Jefferson Co. Attorney won’t prosecute small pot possession
LOUISVILLE, Ky. (AP) — The Jefferson County Attorney has announced he will no longer prosecute small marijuana possession cases, while pointing out racial disparities in the enforcement of pot laws in Kentucky’s largest city.
County Attorney Mike O’Connell says his office will dismiss citations for possession of marijuana for one ounce or less when it is the most serious or only charge against the person. Saying he “must act,” O’Connell referenced the relaxing of marijuana laws in other U.S. cities and states.
“I can do more to develop reforms that avoid needlessly bringing people into the justice system,” he said. “Simple possession of marijuana for personal use is not a danger to others.”
O’Connell said the policy change will free up his office to focus more on gun, domestic violence and impaired driving cases.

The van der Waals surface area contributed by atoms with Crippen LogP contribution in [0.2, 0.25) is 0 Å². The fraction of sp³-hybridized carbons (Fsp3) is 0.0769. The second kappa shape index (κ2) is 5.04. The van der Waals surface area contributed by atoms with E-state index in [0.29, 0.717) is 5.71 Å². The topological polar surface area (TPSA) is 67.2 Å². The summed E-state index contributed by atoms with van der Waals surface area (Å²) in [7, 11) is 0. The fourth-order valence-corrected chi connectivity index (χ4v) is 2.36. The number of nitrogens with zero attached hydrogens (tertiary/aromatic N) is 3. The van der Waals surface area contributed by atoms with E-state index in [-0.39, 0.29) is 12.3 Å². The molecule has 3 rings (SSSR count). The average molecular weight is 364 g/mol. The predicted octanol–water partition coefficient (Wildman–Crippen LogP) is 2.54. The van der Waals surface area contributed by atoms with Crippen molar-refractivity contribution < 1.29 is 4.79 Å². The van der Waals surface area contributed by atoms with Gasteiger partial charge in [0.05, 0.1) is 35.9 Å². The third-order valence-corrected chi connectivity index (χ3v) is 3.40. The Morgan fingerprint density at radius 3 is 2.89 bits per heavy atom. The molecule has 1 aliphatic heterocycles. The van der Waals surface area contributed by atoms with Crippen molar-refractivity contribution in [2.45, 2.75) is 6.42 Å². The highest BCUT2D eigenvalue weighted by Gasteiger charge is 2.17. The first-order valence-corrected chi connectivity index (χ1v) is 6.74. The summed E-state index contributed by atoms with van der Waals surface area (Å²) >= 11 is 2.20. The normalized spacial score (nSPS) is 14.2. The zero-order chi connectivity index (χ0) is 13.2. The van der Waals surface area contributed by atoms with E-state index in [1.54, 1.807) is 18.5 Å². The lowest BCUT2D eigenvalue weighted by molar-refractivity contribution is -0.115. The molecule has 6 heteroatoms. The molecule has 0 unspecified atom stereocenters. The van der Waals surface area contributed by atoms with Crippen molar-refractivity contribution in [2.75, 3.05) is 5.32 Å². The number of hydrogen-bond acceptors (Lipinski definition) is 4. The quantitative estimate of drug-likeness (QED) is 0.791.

O’Connell spoke from a courtroom to announce the policy Wednesday morning. He cited a 2013 study that found that African Americans are four times as likely as whites to be arrested for marijuana possession.
Louisville’s police chief welcomed the new policy, saying in a statement that “public attitudes on marijuana use continue to evolve in this country.” Chief Steve Conrad said he will instruct officers to not “routinely write citations for this specific offense.” Conrad said the detection of marijuana may still provide probable cause for officers to conduct a search.
Sadiqa Reynolds, CEO of the Louisville Urban League, said the county attorney’s new policy would help remove burdens from people who face hardships when they have to go to court or pay fines for possession charges.
“This will change a lot of people’s lives. It’s no small thing when it comes to finding a job or trying to be promoted,” Reynolds said.
Currently, marijuana possession under one ounce is a class B misdemeanor with a maximum punishment of 45 days in jail, the county attorney’s office said. Under the new policy, those citations would still be sent to the county attorney’s office, but they won’t be prosecuted. The policy also extends to possession of drug paraphernalia that is only used for smoking marijuana. The county handled about 3,400 citations on marijuana possession in 2017.
The policy does not extend to people under 21 and does not include cases involving indicators of trafficking or cultivating marijuana.